Sunday, February 22, 2009

More on the Louisiana Bill

The Washington Times has a story on the passage of SB 561, the "academic freedom" bill that would allow supplemental materials into science classrooms. They note that the vote was 94-3 in favor of the bill—is Louisiana really that conservative?—but that Governor Bobby Jindal has not promised to sign it, but review it. They note:

"It's not about a certain viewpoint," said supporter Jason Stern, Vice President of the Louisiana Family Forum, a conservative group pushing the bill. "It's allowing [teachers] to teach the controversy. It's an academic freedom issue."

Would they think the same thing if someone wanted to teach an alternative to germ theory? Infections are caused by demons, rather than bacteria? If groups like the LFF can continue to promote the "teach the controversy" idea, despite the fact that there is none, they will continue to succeed. The story also notes:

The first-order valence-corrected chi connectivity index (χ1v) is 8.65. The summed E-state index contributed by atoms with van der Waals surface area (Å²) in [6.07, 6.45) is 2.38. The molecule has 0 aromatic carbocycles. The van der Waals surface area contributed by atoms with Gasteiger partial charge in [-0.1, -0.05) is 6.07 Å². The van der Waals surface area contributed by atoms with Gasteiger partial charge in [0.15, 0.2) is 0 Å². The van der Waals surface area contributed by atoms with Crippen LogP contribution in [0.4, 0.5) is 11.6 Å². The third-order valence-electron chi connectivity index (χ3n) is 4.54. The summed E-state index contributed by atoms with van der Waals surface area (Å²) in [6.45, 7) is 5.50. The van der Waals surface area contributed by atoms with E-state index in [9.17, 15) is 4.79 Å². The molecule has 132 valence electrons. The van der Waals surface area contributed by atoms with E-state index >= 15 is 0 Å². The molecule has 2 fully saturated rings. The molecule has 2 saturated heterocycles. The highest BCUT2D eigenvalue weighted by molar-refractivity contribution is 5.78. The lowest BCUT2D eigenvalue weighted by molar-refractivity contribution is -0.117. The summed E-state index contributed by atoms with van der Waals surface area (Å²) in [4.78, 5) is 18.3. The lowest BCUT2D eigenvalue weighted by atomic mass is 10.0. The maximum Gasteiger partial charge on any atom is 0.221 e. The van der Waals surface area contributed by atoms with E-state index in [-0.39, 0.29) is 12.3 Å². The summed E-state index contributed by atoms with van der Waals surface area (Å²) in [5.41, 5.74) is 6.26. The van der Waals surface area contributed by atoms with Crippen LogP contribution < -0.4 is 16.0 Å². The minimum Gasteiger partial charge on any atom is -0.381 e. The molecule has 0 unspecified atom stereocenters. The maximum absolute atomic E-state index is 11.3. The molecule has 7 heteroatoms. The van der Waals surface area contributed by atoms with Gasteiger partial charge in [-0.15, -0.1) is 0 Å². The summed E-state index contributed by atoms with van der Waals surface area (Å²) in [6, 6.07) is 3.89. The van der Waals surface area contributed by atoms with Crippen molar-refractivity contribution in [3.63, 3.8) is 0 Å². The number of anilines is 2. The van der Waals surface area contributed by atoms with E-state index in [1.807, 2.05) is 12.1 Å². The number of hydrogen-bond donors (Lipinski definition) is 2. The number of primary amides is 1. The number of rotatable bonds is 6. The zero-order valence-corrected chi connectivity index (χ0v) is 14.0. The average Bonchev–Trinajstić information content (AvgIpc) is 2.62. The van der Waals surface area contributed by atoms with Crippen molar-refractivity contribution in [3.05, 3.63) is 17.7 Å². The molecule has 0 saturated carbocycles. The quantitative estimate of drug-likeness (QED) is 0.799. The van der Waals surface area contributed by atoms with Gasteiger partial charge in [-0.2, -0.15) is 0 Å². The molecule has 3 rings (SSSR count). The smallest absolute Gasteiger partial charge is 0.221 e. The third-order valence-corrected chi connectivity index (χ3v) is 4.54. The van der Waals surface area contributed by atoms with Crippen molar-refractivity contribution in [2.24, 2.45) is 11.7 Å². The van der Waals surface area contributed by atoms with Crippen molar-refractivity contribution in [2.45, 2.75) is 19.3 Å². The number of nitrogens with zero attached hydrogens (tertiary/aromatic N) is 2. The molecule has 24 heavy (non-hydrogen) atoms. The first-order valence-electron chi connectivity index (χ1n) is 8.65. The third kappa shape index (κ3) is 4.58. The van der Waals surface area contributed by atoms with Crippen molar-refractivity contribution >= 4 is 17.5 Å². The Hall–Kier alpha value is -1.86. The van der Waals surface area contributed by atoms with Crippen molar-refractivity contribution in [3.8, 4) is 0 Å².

Similar bills allowing teachers to criticize evolutionary theories have been introduced in Michigan, Missouri, Florida, Alabama and South Carolina, though some of them have died for the year as legislatures adjourned. The Discovery Institute, a think tank in Seattle that promotes the "intelligent design" theory, has helped craft many of the bills - a fact that has raised alarm among the bill's opponents.

The Louisiana bill would require the state board of education - at the request of a city, parish or local school board - to "allow and assist" schools to foster an environment that "promotes critical thinking skills, logical analysis and open and objective discussion of scientific theories" such as evolution, global warming and human cloning.

Lauri Lebo is correct: the DI seems to have jettisoned the idea of promoting the science of intelligent design and is now consumed by the idea of ramming the "academic freedom" idea through the legal system. Their similarity to the ICR and like organizations just becomes more apparent every day.


  1. Jim,
    Thank you for keeping us up-to-date on these I.D. in the classroom issues in the various states. Even when there are few if any comments, please know that the work you do to keep your readers abreast of this legislative treadmill is appreciated!

  2. You are quite welcome, Cliff. I am happy to do it.